If you spent any time in front of the TV last week, you may believe a revolution is underway in America's classrooms. NBC dedicated a week of its programming to seed in-depth conversations about how to improve our schools. A new documentary about public education opened across the country to sold-out audiences. And a young billionaire -- Facebook's Mark Zuckerberg -- pledged $100 million of his own money (on Oprah no less!) to help the city of Newark transform its public schools.
I wish I could participate fully in the optimism, yet I keep thinking of the old adage that says there are three types of reform efforts: traditional, transitional, or transformational. And despite the high-powered pomp and circumstance of last week, two moments in particular convinced me our current path is likely, at best, to yield cosmetic changes to a system in need of an extreme makeover.
The first of these moments occurred on Tuesday, when I received an email from GreatSchools.org, a well-funded website that aspires to become "the go-to guide for parents aiming to make a smart school choice." It's a great idea, and done right, GreatSchools.org could be an invaluable resource for parents who want to make thoughtful decisions about which school will best serve the needs of their children.
The email announced the release of a "revolutionary new scorecard," so I eagerly clicked on the link. After all, if we're serious about transformational change, we must augment our traditional measures -- test scores and graduation rates -- with other indicators that paint a fuller picture of how well or poorly a school is helping children learn and grow.
What I found was a scorecard providing a detailed analysis of how any school in the country is doing vis a vis any other... on test scores and graduation rates. That's not revolutionary change -- that's just a fancier way of counting the same pile of beans. And that's a recipe for educating parents to keep choosing schools based on a single measure of success. Where's the revolution in that?
The second moment occurred on Friday, when I was watching NBC's Andrea Mitchell interview Finland's Minister of Education, Pasi Sahlberg, about his country's top-flight system of schools. As Sahlberg explained it, Finland's transformation came from investing deeply in the long-term creation of a highly competitive and well-trained teaching profession. "What we've been able to do, " said Sahlberg, "is systematically secure the profession so it remains interesting and attractive and morally purposeful. And in my country, we don't constantly test students or teachers like you do here. That keeps young people flowing into the profession because they want to be the ones that have the authority to assess and evaluate the learning of students."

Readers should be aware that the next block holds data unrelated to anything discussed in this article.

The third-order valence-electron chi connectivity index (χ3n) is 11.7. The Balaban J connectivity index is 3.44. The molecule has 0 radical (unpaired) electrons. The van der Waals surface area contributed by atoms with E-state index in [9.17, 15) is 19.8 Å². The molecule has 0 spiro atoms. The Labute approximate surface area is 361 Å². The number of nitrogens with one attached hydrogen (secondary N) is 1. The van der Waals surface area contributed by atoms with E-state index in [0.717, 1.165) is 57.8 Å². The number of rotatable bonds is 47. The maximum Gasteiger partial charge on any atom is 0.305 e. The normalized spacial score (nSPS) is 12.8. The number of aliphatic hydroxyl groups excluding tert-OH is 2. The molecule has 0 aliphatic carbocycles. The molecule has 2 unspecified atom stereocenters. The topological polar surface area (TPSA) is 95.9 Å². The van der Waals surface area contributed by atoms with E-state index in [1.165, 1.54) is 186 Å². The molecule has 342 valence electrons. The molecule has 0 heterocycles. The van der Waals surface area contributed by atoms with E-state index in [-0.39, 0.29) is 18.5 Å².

Unfortunately, last week's media coverage exposed just how opposite our current reform path is from our Finnish counterparts: where Finland provides a balanced curriculum for all students, we overemphasize reading and math; where Finland tests kids locally, we test kids nationally; where Finland invests in teacher training and provides intense mentoring experiences for new teachers, we embrace drive-through models that place passionate, inexperienced teachers in front of the children with the greatest needs; where Finland builds a culture of learning that sparks intrinsic motivation in both its educators and students, we seek to incentivize performance with extrinsic motivators, despite the wealth of research to suggest that such a strategy offers a poor likelihood of success; and where Finland's leaders reinforce a culture of respect for teaching and learning, we assault what little dignity remains for teachers in the United States by repeatedly suggesting that the majority of them must be moved out of the classroom and into other lines of work.
I want to believe that the right set of changes are underway in our nation's schools. Yet the more I hear, the more these donations, web launches and red-carpet premieres feel less like a transformational revolution, and more like a traditional smokescreen.